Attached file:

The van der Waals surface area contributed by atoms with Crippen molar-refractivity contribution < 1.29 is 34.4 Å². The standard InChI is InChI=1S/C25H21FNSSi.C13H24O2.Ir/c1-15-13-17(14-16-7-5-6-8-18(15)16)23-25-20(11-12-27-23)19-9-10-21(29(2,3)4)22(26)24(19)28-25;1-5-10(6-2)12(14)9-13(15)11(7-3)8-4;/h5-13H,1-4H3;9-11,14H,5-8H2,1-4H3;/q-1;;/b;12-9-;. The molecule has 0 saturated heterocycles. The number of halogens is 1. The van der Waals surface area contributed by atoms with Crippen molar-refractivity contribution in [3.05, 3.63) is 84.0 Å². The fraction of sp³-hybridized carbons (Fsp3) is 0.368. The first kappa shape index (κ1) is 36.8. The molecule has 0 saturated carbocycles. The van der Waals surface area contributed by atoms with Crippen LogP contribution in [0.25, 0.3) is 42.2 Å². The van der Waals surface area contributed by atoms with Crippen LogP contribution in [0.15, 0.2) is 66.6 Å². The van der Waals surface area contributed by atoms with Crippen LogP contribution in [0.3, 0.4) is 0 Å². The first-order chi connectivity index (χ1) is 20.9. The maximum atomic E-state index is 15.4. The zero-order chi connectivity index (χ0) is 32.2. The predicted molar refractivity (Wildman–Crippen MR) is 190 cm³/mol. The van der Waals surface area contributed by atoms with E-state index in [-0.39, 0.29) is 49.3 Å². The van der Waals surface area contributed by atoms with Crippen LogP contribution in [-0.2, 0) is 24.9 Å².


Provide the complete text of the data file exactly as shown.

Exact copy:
The van der Waals surface area contributed by atoms with Crippen molar-refractivity contribution < 1.29 is 34.4 Å². The standard InChI is InChI=1S/C25H21FNSSi.C13H24O2.Ir/c1-15-13-17(14-16-7-5-6-8-18(15)16)23-25-20(11-12-27-23)19-9-10-21(29(2,3)4)22(26)24(19)28-25;1-5-10(6-2)12(14)9-13(15)11(7-3)8-4;/h5-13H,1-4H3;9-11,14H,5-8H2,1-4H3;/q-1;;/b;12-9-;. The molecule has 0 saturated heterocycles. The number of halogens is 1. The van der Waals surface area contributed by atoms with Crippen molar-refractivity contribution in [3.05, 3.63) is 84.0 Å². The fraction of sp³-hybridized carbons (Fsp3) is 0.368. The first kappa shape index (κ1) is 36.8. The molecule has 0 saturated carbocycles. The van der Waals surface area contributed by atoms with Crippen LogP contribution in [0.25, 0.3) is 42.2 Å². The van der Waals surface area contributed by atoms with Crippen LogP contribution in [0.15, 0.2) is 66.6 Å². The van der Waals surface area contributed by atoms with Crippen LogP contribution in [0.3, 0.4) is 0 Å². The first-order chi connectivity index (χ1) is 20.9. The maximum atomic E-state index is 15.4. The zero-order chi connectivity index (χ0) is 32.2. The predicted molar refractivity (Wildman–Crippen MR) is 190 cm³/mol. The van der Waals surface area contributed by atoms with E-state index in [-0.39, 0.29) is 49.3 Å². The van der Waals surface area contributed by atoms with Crippen LogP contribution in [-0.2, 0) is 24.9 Å².